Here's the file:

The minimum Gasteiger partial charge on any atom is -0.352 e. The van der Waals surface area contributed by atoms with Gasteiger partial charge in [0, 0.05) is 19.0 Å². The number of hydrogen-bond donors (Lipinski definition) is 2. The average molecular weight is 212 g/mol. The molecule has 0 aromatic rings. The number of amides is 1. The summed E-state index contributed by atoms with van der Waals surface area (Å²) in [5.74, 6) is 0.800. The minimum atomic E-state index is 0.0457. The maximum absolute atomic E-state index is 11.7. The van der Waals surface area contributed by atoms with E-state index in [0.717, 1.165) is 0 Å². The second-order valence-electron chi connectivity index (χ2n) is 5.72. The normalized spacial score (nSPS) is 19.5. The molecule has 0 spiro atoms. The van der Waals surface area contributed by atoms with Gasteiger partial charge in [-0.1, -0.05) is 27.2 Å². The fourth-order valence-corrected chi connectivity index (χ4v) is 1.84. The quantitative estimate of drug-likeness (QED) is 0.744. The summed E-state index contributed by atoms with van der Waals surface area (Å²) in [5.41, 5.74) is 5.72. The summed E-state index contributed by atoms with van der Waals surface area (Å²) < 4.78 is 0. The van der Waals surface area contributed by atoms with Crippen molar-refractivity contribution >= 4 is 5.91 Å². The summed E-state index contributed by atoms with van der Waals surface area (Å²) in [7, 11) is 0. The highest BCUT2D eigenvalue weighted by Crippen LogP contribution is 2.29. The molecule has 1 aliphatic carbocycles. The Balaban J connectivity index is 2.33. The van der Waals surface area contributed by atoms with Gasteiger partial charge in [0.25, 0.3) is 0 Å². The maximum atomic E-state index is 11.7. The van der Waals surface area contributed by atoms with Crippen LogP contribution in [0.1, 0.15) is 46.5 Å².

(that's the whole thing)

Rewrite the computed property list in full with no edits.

The minimum Gasteiger partial charge on any atom is -0.352 e. The van der Waals surface area contributed by atoms with Gasteiger partial charge in [0, 0.05) is 19.0 Å². The number of hydrogen-bond donors (Lipinski definition) is 2. The average molecular weight is 212 g/mol. The molecule has 0 aromatic rings. The number of amides is 1. The summed E-state index contributed by atoms with van der Waals surface area (Å²) in [5.74, 6) is 0.800. The minimum atomic E-state index is 0.0457. The maximum absolute atomic E-state index is 11.7. The van der Waals surface area contributed by atoms with E-state index in [0.717, 1.165) is 0 Å². The second-order valence-electron chi connectivity index (χ2n) is 5.72. The normalized spacial score (nSPS) is 19.5. The molecule has 0 spiro atoms. The van der Waals surface area contributed by atoms with Gasteiger partial charge in [-0.1, -0.05) is 27.2 Å². The fourth-order valence-corrected chi connectivity index (χ4v) is 1.84. The quantitative estimate of drug-likeness (QED) is 0.744. The summed E-state index contributed by atoms with van der Waals surface area (Å²) in [5.41, 5.74) is 5.72. The summed E-state index contributed by atoms with van der Waals surface area (Å²) < 4.78 is 0. The van der Waals surface area contributed by atoms with Crippen molar-refractivity contribution >= 4 is 5.91 Å². The summed E-state index contributed by atoms with van der Waals surface area (Å²) in [7, 11) is 0. The highest BCUT2D eigenvalue weighted by Crippen LogP contribution is 2.29. The molecule has 1 aliphatic carbocycles. The Balaban J connectivity index is 2.33. The van der Waals surface area contributed by atoms with Gasteiger partial charge in [0.25, 0.3) is 0 Å². The maximum atomic E-state index is 11.7. The van der Waals surface area contributed by atoms with Crippen LogP contribution in [0.1, 0.15) is 46.5 Å².